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THE ANTI-SLA VEHY UUGLE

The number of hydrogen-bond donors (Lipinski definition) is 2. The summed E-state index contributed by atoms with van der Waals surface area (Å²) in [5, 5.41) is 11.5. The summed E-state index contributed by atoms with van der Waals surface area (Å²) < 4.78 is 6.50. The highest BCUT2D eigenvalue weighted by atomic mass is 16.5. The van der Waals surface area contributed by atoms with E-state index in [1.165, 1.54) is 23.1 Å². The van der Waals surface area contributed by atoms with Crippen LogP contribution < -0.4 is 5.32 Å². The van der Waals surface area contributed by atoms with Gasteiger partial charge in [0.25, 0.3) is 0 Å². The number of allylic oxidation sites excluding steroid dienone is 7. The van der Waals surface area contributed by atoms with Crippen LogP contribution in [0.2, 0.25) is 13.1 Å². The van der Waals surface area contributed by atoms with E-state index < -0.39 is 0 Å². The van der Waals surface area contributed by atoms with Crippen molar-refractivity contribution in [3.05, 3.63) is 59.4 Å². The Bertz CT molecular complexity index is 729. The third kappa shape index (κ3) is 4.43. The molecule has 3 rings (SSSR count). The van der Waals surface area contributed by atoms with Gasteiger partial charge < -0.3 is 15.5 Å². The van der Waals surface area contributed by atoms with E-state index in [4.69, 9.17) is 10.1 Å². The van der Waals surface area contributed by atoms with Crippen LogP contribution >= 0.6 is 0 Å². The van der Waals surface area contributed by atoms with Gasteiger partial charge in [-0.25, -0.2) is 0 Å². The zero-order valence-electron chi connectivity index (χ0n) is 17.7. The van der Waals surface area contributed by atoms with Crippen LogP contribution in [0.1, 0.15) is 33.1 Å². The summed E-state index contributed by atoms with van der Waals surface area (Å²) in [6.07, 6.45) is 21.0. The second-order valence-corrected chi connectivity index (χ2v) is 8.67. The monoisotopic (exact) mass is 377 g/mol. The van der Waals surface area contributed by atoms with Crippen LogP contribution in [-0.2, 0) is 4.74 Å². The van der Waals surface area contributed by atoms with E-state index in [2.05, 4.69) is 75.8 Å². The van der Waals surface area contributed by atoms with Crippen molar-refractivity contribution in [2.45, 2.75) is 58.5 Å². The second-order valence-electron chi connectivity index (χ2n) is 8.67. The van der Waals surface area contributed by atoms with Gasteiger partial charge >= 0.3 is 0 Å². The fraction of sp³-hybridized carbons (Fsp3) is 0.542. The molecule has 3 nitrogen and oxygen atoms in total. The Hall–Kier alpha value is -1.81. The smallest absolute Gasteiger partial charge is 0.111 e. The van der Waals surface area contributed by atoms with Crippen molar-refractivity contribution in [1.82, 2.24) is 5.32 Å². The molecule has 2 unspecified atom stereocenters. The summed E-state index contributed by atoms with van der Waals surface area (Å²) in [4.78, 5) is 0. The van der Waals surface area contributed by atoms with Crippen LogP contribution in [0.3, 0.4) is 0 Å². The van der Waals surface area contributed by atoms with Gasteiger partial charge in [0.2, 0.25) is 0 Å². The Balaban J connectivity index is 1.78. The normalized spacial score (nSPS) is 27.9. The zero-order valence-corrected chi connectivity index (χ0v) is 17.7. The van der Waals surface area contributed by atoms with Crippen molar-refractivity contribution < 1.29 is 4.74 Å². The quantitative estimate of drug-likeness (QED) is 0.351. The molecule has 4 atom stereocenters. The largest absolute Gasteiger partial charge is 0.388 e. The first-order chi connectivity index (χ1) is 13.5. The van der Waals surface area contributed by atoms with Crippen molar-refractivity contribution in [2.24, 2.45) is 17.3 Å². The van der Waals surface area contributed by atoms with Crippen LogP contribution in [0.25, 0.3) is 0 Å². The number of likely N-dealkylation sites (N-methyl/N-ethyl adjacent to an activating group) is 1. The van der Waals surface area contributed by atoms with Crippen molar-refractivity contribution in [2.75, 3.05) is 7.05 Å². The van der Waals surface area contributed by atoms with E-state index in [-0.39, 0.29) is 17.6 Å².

Miscellaneous. THE FRIENDS IN GREAT BRITAIN AND THE EASTERN WAR. The following in the address of British Friends, to which Kossuth replied in his exegesis in favor of war, which we published week hofure lasti .1 Christ inn Appeal from the Society of Frirn.1) to their Fellow Countrymen on the present H r. We would respectfully bespeak tho serious nttcn tior. of our fellow-countrymen whilst we earnestly plead with them, on behnlf of tlio claim of reli figion aud humanity, in reference to the sanguina ry conflict now raging in tlio East. It is, wo reverently trut, in the love of Christ, and it ia in the spirit of true patriotism, that we make this nppoal. Our country is dear to ns; we honour our (sovereign, and pme our free institu tions; and wc can but desire that our national poli cy may accord with the spitit and precepts of that Redeemer who enmo "not to destroy men s lives but to savo them." We feel it to be a solemn thing thus to stand forth as the advocates of invio lable peace; and the events which are passing around us, and the warlike spirit which meets us in every direction, have led us very seriously to revio.f the grounds of our Christian testimony in this mitter. But this review has only confirmed the conviction, which we dare not shrink from avftwing, however unpopular at a crisis like the present, that all war, on whatever plea of policy or necessity, is uulawful under the Gospel Uispensa- will bo admitted as a truth applicable alike to individuals and to nations, lluit it is only iu the use of those means which are sanctioned by the law of Christ that we enn expect the Divine bless ing upon our efforts. When these means are ex hausted, it becomes man, as a dependant being, to coin di it all results unto God a trust which will never be confounded. Can it then be that war, with all its attendant misery and crime, is a means the employment of which is sanctioned by Christianity? We unreser vedly make our appeal to those inspired records, which, as Christians, we all profess to accept as a revelation from Heaven. True it is that in the Old Testament wo find not only war, out retaliation also, permitted, and, under certain circumstances, even command. As regards the command, wc pre sume that no such commission to wage war against the Lord's enemies, as that given to his chosen pcoplo formerly, is pretended, or oven expected now. And in icgard to the permission, it is suffi cient to say, that the provisions of the Old Cove nant, as to the return of evil for evil, like those bearing upon the conjugal relation, are expressly contrasted by our Lord himself with his own pre cepts, for the purpose of showing that that which, iu both these cases, was allowed to them of old time, bv reason of the hardness of their hearts, is prohibited by the higher and holier morality of the New Covenant. To the Gospel standard, therefore, whether exhibited by prophecy, or nioro fully de veloped by Christ himself nnd his Apostles, must his professed disciples resort for their practical guidance. In the face then of all the glorious an ticipations of prophecy in regard to the peaceable reign of the Messiah, and of the deep significance of that name by which He is called "The Frince of Pjace :" in the face of tho annunciation of the Heavenly Host which sharacterized tho new dis pensation, as that wnictt was to Dring -uiory to God in the highest, on earth peace, good will to wards men;" in the face of the express commands of our Redeemer biinsclt, Love your enemies, bless them that curse you, do good to them that hate you, and pray for them that despitefully use you nnd persecute you ;" who will venture to say that Christianity affords any authority or justifi cation for war? And not alone by precept, but bv his example also, has our Lord nnd Saviour emphatically taught us the lesson of forgiveness, forbearance, and love. How touching is bis prayer for his bitterest ene mies 1 How wondrous the forbearance of Him who said, "Thinkest thou that I cannot now pray to my Father, and He shall presently give me more than twelve legions of angels 1" What power miirht he not have commanded, and that not in any doubtful controversy, but in the vindication of eternal Right! yet he used it not: a forbearance, eiarcised not merely with a view to the nccom plishmeut of that most precious sacrifice w hich IIh made of himself for our sins: but also, as we learu from the testimony of the Apostle Peter, in reference to this very subject, as a holy example fur our imitation, an example of abstinence from all self-defensive violence, even in the best of causes. " For Christ also suffered for us, leaving i.s an example that we should follow his steps; who when he was reviled, roviled not again when he suffered he threatened not, but committed himself to Him thatjudgeth rigbtoously." Now. although it may be admittod that the pre cepts and example of our Lord have a primary ref erence to tho conduct of individuals, they can surelv be no loss binding upon a nation professing allegfance to Christ the supreme Ruler, than upon the individuals of whom it is composed. Let us never forget the authority of Him who has thus khnwn unto man what is good. Let us never for got that the Gospel is not a transitory but an obid ing dispensation ; that it is the dispensation under which we are now actually living; ana that these blessed principles are among its most glorious and must essential characteristics. To affirm that they arc impracticable, or not to be practised, is to set at naugnt their supreme nuthority.and to put dis honor upon their Divino Author. To postpone tbeir application until all shall act upon them is, in scarcely a less degree, to deny his present au thority, and involves the practical contradiction of supposing Ho has prescribed a scries of duties for things in which the occasion for their exercise shall have ceased to exist. It is now in this still tossed nnd tempted world, that the Christian is called upon to act out these lessons. It is now that he is bound to prove his allegiance to his Divine Master, and. so far as bis influence may extend, to promote the spreading of His kingdom upon the earth. That kingdom is one of righteousness ' and poace " and all who adopt tho petition, " Thy kingdom come," at once confess the duty of their preseut subjection to it, and pray for its universal estab lishment. With such precepts, nnd such an example, what have Christians to do with the moral or political standards of Greece oi Rome ; nations which, with all their intellectual refinement, knew not the Gos pel of Christ. Yet must it net be confessed that it is from sources such as these that the maxims of the military code, and the prevailing ideas of glory in connection with successful bloodshed, are principally drawn ? And what are the effects of this heathen standard on the practice of the profes sed followors of the Lord Jesus ? Without carry ing our thoughts back to the miseries of past times, if we turn to the aTecting details of the war in which our country is now engaged, and contem plate the vast amount of physical and moral suffer ing inflicted on the dying and wounded, and on innocent widows and children; when we see pro ' fessed Christians of one nation engaged in deadly conflict with their fellow-Christians of another na- tion, in the presence of the Infinite ; and above all when we think of the thousands of immortal beings believers and unbelievers, hurried into eternity, many of them, we must fear, altogether unprepar- ... . . j . r r 1 4 to meet me ngnieous juugineni ui uuu, can we believe that these things, at which humanity shud ders, brinz no dishonor on on the religion of Je- . sus, or tnai nicy are not ocensive in me signi oi llini whose name is love, who hath made of one blood all nations of men, and on whose authority wa learn the value of a single immortal soul? Can any prospects of temporal good, either to ourselves 'or others, compensate for such evils? If these thinirs were felt as we think that they ought to be fc.lt imt as a calamity only, but as a national sin, we believe that it would be the means of paving the way for their early termination. T members of the government of our be tnmit nvrein. then, in the first place, would we Address our earnest but respectful appeal, implor ing them t ) Use every Christian effort for the res toration of peace. We are not insensible to the tiffi..,ili nf thfcir oosition. in this momentous cri- sis, In having to deal with a powerful enemy, and . at the same time U item the mighty irent of '.martial etoltemeot In the pumiciuinq, or iu satis fy its exaggerated cxpeotations with reference to -(the war iuelf. and to the results to be obtained by It let we believe that trust in God, combined with bumbliug views of our national sins, and a tempera'e estimate of our own position, even when convinced that wo have clenily the right on our side, will bo found at all times, and especially in the present peculiar ana trvinir circumstances oi the country, tho best preparation for obtaining peace. We implore our senators, now assembling in both houses of parliament for the avowed purpose of aiding the vigorous prosecution of the war, to romomher that that which is morally or re ligiously wrong cannot bo politically right) that the non reeoenition of tho peaceable doctrines and- precepts of the Gospel by the nation which is op posed to us a nation too, intellectually and spirit ually, far less enlightened than our own, consti tutes no valid plea for our violation of them ; and that parliament may more truly servo the country by promoting tempnrate counsels, nnd wiso and conciliatory ncgocintions, than by urging forward a war which has already peen so fearlully destrnc' live of British life and treasure, and which threat ens in its progress to involve the whole of Europe in one wide-spread conflagration. We appeal to all who possess power or influence whether ny their secular or thoir religi ous position, nnd especially to those who are look ed up to as Ministers of the Gospel of 1'caco, to use that authority and influence of which they are stewards, not In stirring up the martini spirit ot tho nation, or in nervine the arm of war, but in promoting pence on earth and good men, even towards their enemies n-;il n-rH We appeal as Christians to our fellow Christians as Englishmen to our fellow eountrym.n of every class: we implore them to view their present posi tion and duties calmly and temperntcly, not under the impulse of vindictive excitement, but with tha practical wisdom which recognizes it as a political not less than a religious trulh, that rightnousnoss exalteth a nation, nnd with thatfar-sightod patriot ism which comprehends within its scope the moral not less than the material, the future as well as the present welfaro of cur country, and the still more enduring interests of eternity. We pray tho Almighty Father of tho Universe to breathe the spirit of reconciliation into the hearts of his contending children, British, French, Turk ish, nnd Russian, and guide them to the promotion of their mutual well-being in conforming them selves to His universal law of love. Given forth by a meeting representing the Soci ety of Friends in Great Brituin, held in London, this Cth day of Twelfth Month, 1854, and signed in and oil behalf thereof by ROBERT FORSTER, Clerk. From the Evening Post. MY VISITOR. BY THOMAS G. HARRISSON. Sweet spirit of light, thou art with mo to-night ; How cam'st thou so close to my bed ? I feel thou art nearer, covh thought makes thee dearer, But thy beauty unnerves me with dread. May I speak to thee low, like the falling of snow, So softly, so slowly, so cold ; I will seem nil ice, I will so chill my voice, Though a volcano burns in my soul, 0, my cowardly heart, that doth wildly upstart, As thy soft rustling wings move in play ; I feel thou art weeping, although I am sleeping Dewy tears sprinkle from them like spray. I was down on the shore, where the wild breakers roar, And the sea-gull shrieks loud in his flight. And there on the wave, like a form from tho grave, Thou wcrt with me, as thou nrt to night. For thy sake I will strive, like the bee in its hive, j Awe shoots from tbine eyes, like the fire that flies Where darkly tho thunder-clouds roll ; let thou nightly dost come (o my sad, lonely room. To be good like thec, up in the sky ; And thou must not upbraid, for thou know'ut I'm afraid, I Of the seraph that lives in thine eye. With those eyes locking into my soul. I am nevor without thee, I feel thee about me, Still calming my slumbors and making them light, And oft there is stealing around me a feeling, That abashes the terrible silence of night. Thou know est I love thee, although far above me In thy home amongst amaranth bowers. Thou liv'st not as I do, thou woo'st not ns I woo, Thou smilest and pressed thy lips to the flowers. Come, smile on me sweetly, gently, come kiss my soul For I love thy sweet innocense better than gold ; Come toach me to greet thee, with smiles when I meet theo, And I'll love thee the more when the sky is unrolled. JUST AND EQUAL RIGHTS OF WOMAN. HEARING BEFORE THE ASSEMBLY COMMITTEE. SATURDAY EVENING, Feb. 17, 1855. The Select Committee of the Assembly, to whom was referred the petition for Woman's Rights, con sisting of Messrs. Riekerson, Wells, Rider, Baker, Stanton, Lourie, J. Bonnet and Aitken, granted a hearing to the petitioners, who were represented by the Rev. Antoinette L. Brown, Miss Susan B. An thony, and Mrs. Ernestine L. Rose, in tho Assem bly Chamber, Saturday evening. Mr. llickcrson, the Chairman of the Select Com mittee, first introduced to the meeting the Rev. An toinette L. lirown, who opened by saying that it was probably understood that they claimed equal , . . i i .i i . . ( llglllO Willi UlOil, UIIU, IU IL'UUU UlUbB TlglllH, IUCJ demanded the right of suffrage. She said, ever, in the history of the world, had woman been denied her rights been the subordinate in all govern ments. Man was first created physically the stronger, which accounts for his always ruling. ... t . J L . t M 1 f 1 1 . , woman s maiernny ana ner vnuuren nnu kept per under that rule. She did not believe woman would ever equal man physically, but could not concede from this any necessity for a deprivation of her rights. She alluded to the first condition, in re mote ages, of owned and oirner, and the causes that led to the change to protector and protected. This theory, she claimed, must be considered that of the onene of the male and female. And she only desired that either should represent that one that both should be upon the same footing. Man, said she, cannot represent woman, unless they are essentially alike ; and, if they are alike, she can as well represent him as he, represent her. Why, she asked, if they were alike, could not man, for awhile, be relieved of the burden and responsi bility gf making the laws? And, if it was a priv ilege, should not they share that privilege? But she denied that man and woman were suffi ciently alike to be represented one by the other. The laws look upon woman as a suhordinato, ana under them, man has rights that she docs not pos sess. she would not institute a comparison bo- tween man nnd woman. As well, said she, may you ask, " Which is the largest a railroad or a steamboat ? Which the longest a day in June, or a boa constrictor ?" Ac. Men and women would not bear a comparison ; they were essentially unlike. There were rights common to humanity; these, woman oould not, unrepresented, secure or entoy, An unrepresented party in any Government, is always a dependent To prove this, she cited the conditional Ireland and Scotland contrasted. The one idea of the law is, that woman is to own nothing to have but a support. She does not get the common right to own property, because unrep resented. - She then referred to woman as a criminal, and asked if she eould have justice done her while she was not tried by her peor. No man was a peer of woman. Women never had been jurymen, hither, aid she, take back the principle thai man has a right to trial by his peois, or grant woman the same : or, at least, ie envn o incu Dy a jury oi the race men and women together. Man could not, from his different position, understand the temptations to which woman niigiu ne exposed. Man can lalxir and lie honored. ot so woman. She pictured faithfully the temptations to woman to commit sins In order te retain her social position, that might exist, and claimed that man was inca pable of appreciating porfoctly all these things. Of our laws, she said they containod not one wo- mnnlv plttfncnt. They were hence incapable of judging mattore of difference between '.no two. in uiiinrences levwecn a marriod pair, woman is compelled tocomeboforc tho mi.sculine court, and there lay bare her femi nine soul, and before a court that cannot understand her nature. Sho will rathor suffer in silence than thus reveal herself. Since the matrimonial rela tions exist between man and woman, lot mnn nnd woman make Unlaw regulating that union,-and regulating divorce. 1 he justice ol t ns was to her very apparent, and she could not but fcplthatit u-nubi I m granted. Miss B. then proceeded to diStuss the injustice of property-luxation without representation, and claimed that woman's moral naturo, too, must sub mit to bo taxod by certain lnws, in which it was unrepresented. In the license-laws sho is taxed morally, and not reprcsenica. uovernmenis are SaiU HI UCrnC UIU1I UH 1'nria ,mv uouni of the governed. If that was true, wo had not in our Government just powers, for the consont of the i I iroverned was not granted - . '' , 11 Ui. l. hat good reason, sue asKou, eouin do urgei to granting woman nt once her right of suffrage? Suppose her rights were now granted her, they could not be retained unless sho was tcpresented in the Government nnd at the ballot-box. A few years ago this subject was ridiculed ; now it was attracting serious attention, and the very first jrinoiples of right give to woman the light of suffrage in common with man. No matter, she said, whether woman claimed tho right nnd desired to exercise it pr not, it was hers by right, by rea son of her humanity. Suppose but one woman demands her rights, must she wait till all the rest demand the same? But, she said, there were hundreds of thousands in the State who desired the right of suffrage. The objections urged to this were, first, that woman did not desire political privileges. If you have perfect faith, said she, that it is in consistent with her naturo to vote, don't show your want of contidenco in her naturo by declaring she shall not vote. Permit her to determine whether she desires it or not. Do not cast contempt into her face nnd that of her God, by attempting to leg islnie as to her nature. Woman ought not to be tempted to enter tho political held, by tolling her sho shaii not. Let her prove whether sho have tho right talent cr not whether she isadaptcd to pub lic life or not. Let this question be determined by trial once, and it will be forever settled. Another objection urged wns, that public life is coarse and gross, she did not like to say, a low life, but pcoplo talked ns if it was. If this were indeed so, sho thought woman ought to be permitted to seek to improve, to refine the character of the po litical world. Sho thought it the very argument for giving woman access to tho ballot-box, that it was a coarse and low field that needed improving. Sho did did not claim that woman wns more holy than man, but that the effect of tho ono upon the other was beneficial, restraining nnd harmonizing. It was this effect that wls wanted everywhere, even perhnps in so grave a hall as this. The womanly presence sho would extend every where that hunii.n etlort in put forth She alluded to the remarks of an cx-Scnntor of, the danger of our democracy going back to a mon archy, and claimed that it could only be diminished by enlarging our democracy ; cniier woman must bo made free ns ninn is, or wc shall go back to monarchy. We may have another monarchy, and i then out of it a greater republic, where nil the peo- pie snail try tne experiment oi sen-government. Come it must. The application of equal rights to woman are Been: let them then. bo granted, and throw down all restraints. Tho State that firRt I grants her equality will be blessed. At least give ! her n reason ithu she should not irovcrn nnd rcpre- I sent herself. Wherever man can yo, and be trve to mannooa woman ., ami oc , t . . , ... , , , h j it an(1 1 ... ' -I.- A .. ron oais, nioucn in uie iiirnai-u oi iuw, hi v j.ui in round her; yet, when her spirit rouses within her, and she feels that she has a mission to perforin, these barriers will fall down bclore her. If women were worthy to net in Government, they would suun bo permitted to net in it; but make her worthy by giving her the motive. She felt sure of ultimate results, nnd only asked for help now, that the world might be better now. Woman asks justice, and that justice will bo es teemed by her a favor. She feels that she has n mission to perforin ; and if you see tho justice of her claims, that they are in accordance with the law of God, "what ye would men should do to you, do yo even so to them," givo her this, give her iu:4ice. Airs. Ernestine J.. Jloso tollowcd, alluding nrst to the fundamental principle of our Revolutionary , fathers, that "all men nrereated equal," and said". that under that principle, all that woman asked had been granted already. She only asked in fact what is grunted m theory tho right ot life, libor- ty, nnd the pursuit of happiness. V ill any one say woman is not included in that glorious Decla ration ? That principle required no sex, for it was based upon humanity and mind, and they knew no sex. Happiness nnd misery, lile and death, recog nize no sex. In nil the essentials of human Iifo, woman is like man. Where the dividing line be gins or ends, we need not sock to know. Her cl'iims nre based above these,' and she claims nothing she ought not to possess, and she ought to tako no less, lor principle knows no compromise, She repented the idea, that without the right to the elective franchise, woman was not secure in the possession of any of her lights ; and replied to the objections urged to it. She thought it time that woman helped man in securing peace and quiet at the bnliot-box It was urged that woman, with political rights. would neglect her family. She replied that she would know hotter her dutios to tier lamily, and would the better discharge them. It was asked why, when woman wns represented by her father, brother, and son, she would seek to represent her self. The question was worthy of consideration, but she claimed that even if not wronged by their representation, self-representation would be her right, lint facts were stubborn things, and she could cite tacts to show nor position. ... The Btntute bonks say "he and "his" and in but few instances, "she" and "hers." It is said, "husband nnd wife are one;" avo said she, but that one is the husband. She wished they were truly one; if so, there would be far loss reason tor the claims she urged, w hen woman marries, in almost every sense she dies, lezallv If she commits crime in the presence of her hus band, he is held responsible. The Iaws make no distinction between man ana man, but between man and woman. Sho is on our statute books classed with children and idiots. The distinction should be between good men and bad men, between right and wrong, not between sexes. Mrs. R. noticed in detail the laws of our land dwelling upon the property features of existing laws respecting women. .-?ne auuucd to the legal right possesssed by the husband to take the earn ing of his wife and spend for liquor. The hus band has entire controll over her, and all business must be transacted in his name, let his character be ever so bad. She desired that woman be al lowed to control her own earnings when the hus band did not provide. It was just, that the laws pertaining to co-partnership be applied to hus bands and wives. The right of the husband to bind out the children without the consent of the mother, was a gross injustice to woman. She claimed equal rights for the mother in this particular, and urged the passage of a law upon these subjects now before the Legislature. Woman was a piece of property, belonging to father, guardian, or husband, transferred from one to the other her feelings harrassed from the era die to the grave. And oppressions inflicted upon woman must fall back upon man. Her place was to lay the foundation for the after-character of her child, and upon that child would be visited the effects of the mother s position and treatment, Human right and human freedom were necessary .i i,. i. i ,. iq tne cnuoonng oi any numan pcing. xuc claim of woman ia not for herself alone ; it is for sooiety nt large. . . . . . Air. 1(. dented that to man alone boiongoa tne head, and to woman tho heart, claiming that both head and heart wero necessary for a human being, nnd that the figure of speech ought not to be the bnsis of our laws. Woman ncvor had the chance to prove what she might bo. Insult is added to oppression when man says her capacity is unequal to his. It is yet to be seen, under a more favorable state of things, what her capacity is. When woman has her full rights in forming and executing laws, her rights to property and her offspring, then will there be a union of the intellet and tho sentiment in man and woman, and her real capacity can be truly estimntod. cue pruicsiuu HiniiiiBi mu mjuniicv ui m; iwwb that give tho wile only the uso of one-third of tho property at the death of tho husband, but upon her death, gives him all. And also against tho implication, from that law, that the mother had not a heart for her children' wants as the father had. ! She did not desire much legislation we had too much already; but only that laws be just and equal. Right always rewards itself, and wrong punishes itself. After the closo of her remarks, members of the committee, and individuals in the audience, sent up quite a number of questions respecting the effect of granting to woman the elective franchise which Airs. Rose answered, in a characteristic manner, and greatly to tho entertainment of the audience. In answer to the question, whether, by entering public life, woman would not be degraded instead of man elevated MiBs Brown remarked that when equals and uncquals meet, the higher is brought down; but when they meet as equals, there is no such thing as evil resulting. She said there were yet no type-men and no type-women ; she hoped not to elevate man to the standard of woman, but greatly above the present position of either sex. 4. he lnlluence ot the sexes upon each other is always good when they meet as equals. After continuing this exercise until 11 o'clock, the large company in Attendance dispersed. THE DIAMOND LIGHT OF SYLVIC OIL. In the heading of this article wo give the name of a new kind of light for lamps, and of the oil from which it is obtained, the method of using which wns perfected only a few days since. It is rosin-oil, obtained by a peculiar procoss of distillation from the hard residuum ot turpentine. Until hitclv vast nuantitics of rosin were thrown awav ns worthless. Ditches were filled with it, in North Carolina, where pino forests cover immense tracts ot country ; it wns used to make hard paths, and to form a pavement for wharves. For about four years, Messrs. Lcavitt, Wadswnrth & Com pany, tho inventors of tho diamond light, have been engaged in making from it, by distillation, a kind of nil which, being mixed with animal oil, was extensively used for lubricating machinery, for pninting, for oiling hides in tanning and wool in the clothiers' shops. In consequcuce, however, of the quantity of smoke which it gave out, it was found impossible to burn in any of the lamps in common use. When in a flame it threw out vol umes of smoke like a pine torch, and filled the air with flakes of lamp-black A further improvement in the process by which this oil is obtained, the contrivance of a lamp of peculiar construction, has, within a short time past, enabled tho firm, who now offer this oil for sale, to burn it without smoke, and with a beautiful nnd hrillinnt lii-ht. Thev cull the newlv invented oil the "eyh-ic oil," nnd the light obtained from it they name tho "diamond light." It is a fine white light, 0f perfect steadiness, in which rospect it has the advantage of gas. For both the oil and the lamp in which it is bnrned they have taken out a patent, and nre now engnged in the nttcmpt to bring them into general uso. In this they have the most flattering prospect ot success, We have had the opportunity of useing this light nud und it easily managed, in the lamp which Messrs. Lcevitt.W adswortliAComnanv have invent ed for tho purpose. It is perfectly safe, there being no dancer of explosion or sudden combustion. Dip a lighted wisp ot paper into it, nnd tho name instantly extinguished. Neither is it subject, ike sperm oil, to becomo gradually fainter and fainter by the clogging of the wick, and thus, at length, to expire. Une ot the lamps once tilled, will burn ten or twelve hours without trimming or being replenished a socond time. It gives n light t equal to that of six sperm candles burning togetl: er. The oil is sold for fifty cents a gallon, so that tho light is obtained for about half a cent an hour, a light ns chenp ns that of pine-knots in North Carolina. The lamps resemble gas in one respect they are stationary, and do not bear to be carried about. In respect to brilliancy, the diamond light is only inferior to that of gas in steadiness it has the ad vantage over that of gas in safety it is equal to the light obtained trom sperm oil, nnd in cheapness it takes the prcedence of any mode of lighting dwellings that we ever heard of. There is nothing complicated, or which one mny not easily learn, in the management ot the lamp. iv. i. Evening Post. THE SUN. Sir David Brewster makes the following remarks relntivo to tho structure of the sun : "So strong has been the belief that the sun cannot be a habit able world, that a sciontifio gentlemen was pro nounced by his medical attendant to be insnne be cause he had sent a paper to the Royal Society, in which he maintained that the light ot the sun pro coeds from a dense and universal aurora which may afford ample light to the inhabitants of the surface beneath, and yet be at such a distance aloft as not to annoy them ;' that 'there may be water end dry land there, hills and dales, rain and fair weather, and 'that, as the light and the seasons must be eternal,' the 'sun may easily be conceived to be by far the most blissfull habitation of the whole system.' In less than ten years after this apparently extravagant notion was considered n prooi ui insaiuiy, it. wtu imiiuiuiiicu o.y oir iv in inm llerschcll as a rational and probable opinion, which might be deduced from his own observations in the structure ot the sun." THE AKTI-SLAYERY BUGLE. PUBLISHED EVERT SATURDAY, AT SALEM, OHIO. TERMS. $1,50 per annum payable in advance Or, $2,00 at the er.d of the year. H We occasionally send numbers to those who are not subscribers, but who are believed to be in terested in the dissemination of anti-slavory truth, with the hope that they will either subscribe them- selvos, or use their influence to extend its circulation among their friends. S&yCommunications intended for insertion, to be addressed to Marius R. Robinson, Editor. All others to Ann Pearson, Publishing Agent. TERMS OF ADVERTISING. Ono Square (16 lines) three weeks, . - . $1,00 " " Each additional insertion. 25 " " Six months, 4,03 " ' One year, 6,00 Two Squares six months, - ... 5,00 " " One year, 8,00 One fourth column one year, with privilege of changing monthly, ... - i.ou Half column, changing monthly, - - - - 20,00 SrHr Cards not exceeding eight lines will be in serted one year for $3,00 ; six months, $2,00, J. HUDSON, Printer. LOCAL AGENTS FOR THX ANT1 SLA VERT BVOLI. Adrian, Samuel Hayball, Livonia, Harriet Fuller, Plymouth, lsaao N. Heddcn, Ypsihinti, Emcline DeGarmo, Samuel D, Moore, Union City, John D. Zimmerman, McHoy Grove, Tho's Fox, Battle Creek, Phebe II. Mcnitt, Bedford, Henry Cornell, Farmington, Abram Powels, Wolf Creek. Warren Gilbert, ' West Unity, J. II. Richardson, Ann Arbor, R. Glazier. Edinburgh, Thomas C. Ileighton. Winchester, Indiana, Joseph Puckctt. Wm. Horn, Brightan, Indiana. G. L. Gale, Northport, Indiana. OHIO CULTIVATOR FOR 1855. A REMEDY FOR "HARD TIMES." The Eleventh Volume of the Ohio Cultivator, will commence Jan, 1st. 1855. Tho editors are resolved to spare no pains to maintain the reputa tion and nscfulnoss of the paper; and with the benefit of ten years' experience, and much travel among the farmers of the West, they believe that they can tnako tho Cultivator for the ooming year of more value to it readers than ever before, and bettor adapted for the soil and climate, and pro ductions of the region for which it is designed, nnn any o'her paper of the ilnd. a 1.1 A ui'Mir.iiv pnn uiunn irrvrpa 1'iit Ohio Cultivator will aim to impart knowledge of itsprpV'iJ methods of cultivation, how to avoid losses by drouth, injurious insects, Are., the most profitable kinds of crops, best breeds of stock, condition and prospects of the markets, Ao. In short, tho pnper will be devoted to the interests of the r arm, the fenop, and the rmrsinr, and seek tho elevation of Lalior in all its legitimate inter ests; opposing quackery and humbug in all thoir lorms, ana nuing the noblo station ot a true nOMR PAPER OF THE WEST. The Ohio Cultivator i published on the 1st and 15th of every month 10 larce octavo paees, with title page and index at the end of the year, mak ing a volume of ds4 paees for binding. Terms. Single subscriptions f I a year. Four copies for $3, Nine copies for $0; and the same price (66 cents each) for any larger number. All subscriptions to be paid in advance, and to com mence with the year. Persons sending Clubs, may have them directed to different offices if they choose; and those having sent a smaller number, may afterwards incroase to nine, op more, at the Club ratos. To any person sending us a Club of Nine Subscribers and $6, we will send, as a premi um, a Package of Choice Seeds, nino or more va rieties, post paid, or a complete Volume for any previous year, in paper cover. Address BATEHAM & HARRIS. Columbus, Ohio. UNCLE LUCIUS' JUVENILE INSTRUCTOR. Begins its Eleventh Yearly Volume, January 4, 1855. 10,000 NEW SUBSCRIBERS Were added in 1853 and 1854. If the testimonies below are correct, it is not too much to say that IT DESERVES 5000 MORE THIS YEAR. Miss Lucy Stone, and other distinguished nnti- siocry advocates, say, "there ought to be an anti slnvcry child's papor." So say we, and more. or ten years past there has been one, struggling with the popular tido successfully, and just now beginning to move up stream. Hear what they say: The Juvenile Instructor, ft small semi-monthly for children, published by L. C. Matlack, at Syra cuse, is a neat cheap readablo paper. It is eleva ted in its moral tone and reformatory in its spirit. Pennsylvania Freeman. Our anti-slavery friends will bo glad to learn that itis thoroughly right on the question of negro slavery. It is the first juvenile paper in the coun try which is anti-slavery. l.ct it nave a wide circu lation. Uortford Republican. The Juvenile Instructor is a most admirably con ducted little paper for ohildren, issued in this city. ... . .. , , , 1...1- i we nnd it always welcomed uy tne nine ones, nuu we sco, by glancing over its columns, that "Uncle Lucius,', tho editor, possesses in nn ominent degree the rare faculty of cEtering for the childish mind. Syracuse Eeening Chronicle. We aro pleased with the tone of this juvenile sheet, as well adapted to youth; and ns teaching useful and none but uselul lessons. vucriin evan gelist. This is decidedly the best publicnton for chil dren that we have yet seen, notwithstanding tne constant bragging of the '.'Little Pilgrim." Peo ple s Journal, Pa. fi8?The Juvenile Instructor is issued every alter nate Thursday Price per year, twenty-five cents; or, where btty are sent to one address, iz cenis a copy!! Each number is illustrated with cngrav- mirs. and an index furnished at tne Close oi eacn volume. Specimen numbers sent nn application to the publisher, LUCIUS U. MATliAUK.. opracuse, i. i GOOD BOOKS BY MAIL. PUBLISHED BT FOWLERS & WELLS, 308 BROADWAY, NEW YORK. In order to accommodate" The Poople" residing in all parts of the United States, the Publishers will forward by return of tho first mail, any book named in the following list. The postage will be pre-paid bv them at the New lork office, iiy thi arrangement of pro-paying postage in advance, fifty per cent, is saved to the purchaser. All let ters containing orders should be post-paid, and directed as follows : FOWLERS A WELLS, 308 Broadway, New York Constitution of Man. By Ctorge Combe. Tne only authorized American Edition. 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